Requests for proposals, or RFPs, are a B2B business fact of life, especially in an age of procurement-department expansion, tight budgets, and fierce competition for B2B service contracts.

Though some people may feel the urge to run for the hills when a new RFP hits their inbox, I've come to appreciate the value of the RFP process—both the issuing of RFPs and responding to them—because RFPs have been a huge part of my livelihood for the past 15 years at my company.

The RFP process is necessary for finding suppliers that will best serve your business goals. Going through that process can be tedious, but it helps ensure both identification of vendors that will give you the best value for their service and fair selection.

Some RFPs might be 50-00 questions. "Who has the time to write 100 questions?" you might ask. "And who has time to answer them?" Those who understand the profit of their company is on the line, that's who.

Painful as the process may seem sometimes, the reality is that RFPs aim to help both parties have a successful business partnership.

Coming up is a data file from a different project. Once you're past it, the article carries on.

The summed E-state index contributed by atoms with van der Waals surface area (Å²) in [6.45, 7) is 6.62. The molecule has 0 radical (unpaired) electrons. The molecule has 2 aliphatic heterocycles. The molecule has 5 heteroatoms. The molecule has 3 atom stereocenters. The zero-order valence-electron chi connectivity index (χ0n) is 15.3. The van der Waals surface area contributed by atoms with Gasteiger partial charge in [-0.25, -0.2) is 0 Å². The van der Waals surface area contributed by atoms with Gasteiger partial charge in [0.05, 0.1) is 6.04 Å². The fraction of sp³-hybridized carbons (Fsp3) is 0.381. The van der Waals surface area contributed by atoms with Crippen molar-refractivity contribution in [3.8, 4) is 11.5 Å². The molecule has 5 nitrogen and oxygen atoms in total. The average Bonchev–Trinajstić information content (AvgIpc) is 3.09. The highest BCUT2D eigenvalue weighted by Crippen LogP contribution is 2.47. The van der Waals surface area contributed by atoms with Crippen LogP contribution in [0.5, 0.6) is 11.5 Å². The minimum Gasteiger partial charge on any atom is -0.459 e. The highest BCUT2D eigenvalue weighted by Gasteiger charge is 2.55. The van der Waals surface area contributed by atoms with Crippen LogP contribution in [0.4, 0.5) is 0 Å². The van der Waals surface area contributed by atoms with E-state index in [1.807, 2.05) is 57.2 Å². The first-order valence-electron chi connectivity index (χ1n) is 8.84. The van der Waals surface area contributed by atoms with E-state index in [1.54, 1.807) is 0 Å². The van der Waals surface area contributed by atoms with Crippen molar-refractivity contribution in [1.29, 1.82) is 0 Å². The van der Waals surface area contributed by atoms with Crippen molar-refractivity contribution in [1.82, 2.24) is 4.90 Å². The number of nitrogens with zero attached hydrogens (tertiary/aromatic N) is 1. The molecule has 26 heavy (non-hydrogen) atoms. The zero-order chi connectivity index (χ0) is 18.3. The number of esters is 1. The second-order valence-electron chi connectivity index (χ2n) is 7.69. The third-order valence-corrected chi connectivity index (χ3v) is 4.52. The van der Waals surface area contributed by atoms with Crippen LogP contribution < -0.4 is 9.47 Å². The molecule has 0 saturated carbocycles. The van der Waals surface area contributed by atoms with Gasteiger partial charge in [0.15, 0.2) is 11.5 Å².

Here are some best-practices to ensure your company gets the most out of the RFP process.

How to Write an RFP

It's just as important for the issuer to spend time writing an RFP as it is for the vendor to spend time on the response. Whether you're a Fortune 500 company or a local business, real dollars are on the line. Hiring the wrong vendor can cost valuable customers. Hiring the right vendor can make your profits soar.

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image of Richard Simms

Richard Simms is development manager at DialAmerica, a privately owned domestic call center company.

LinkedIn: Rich Simms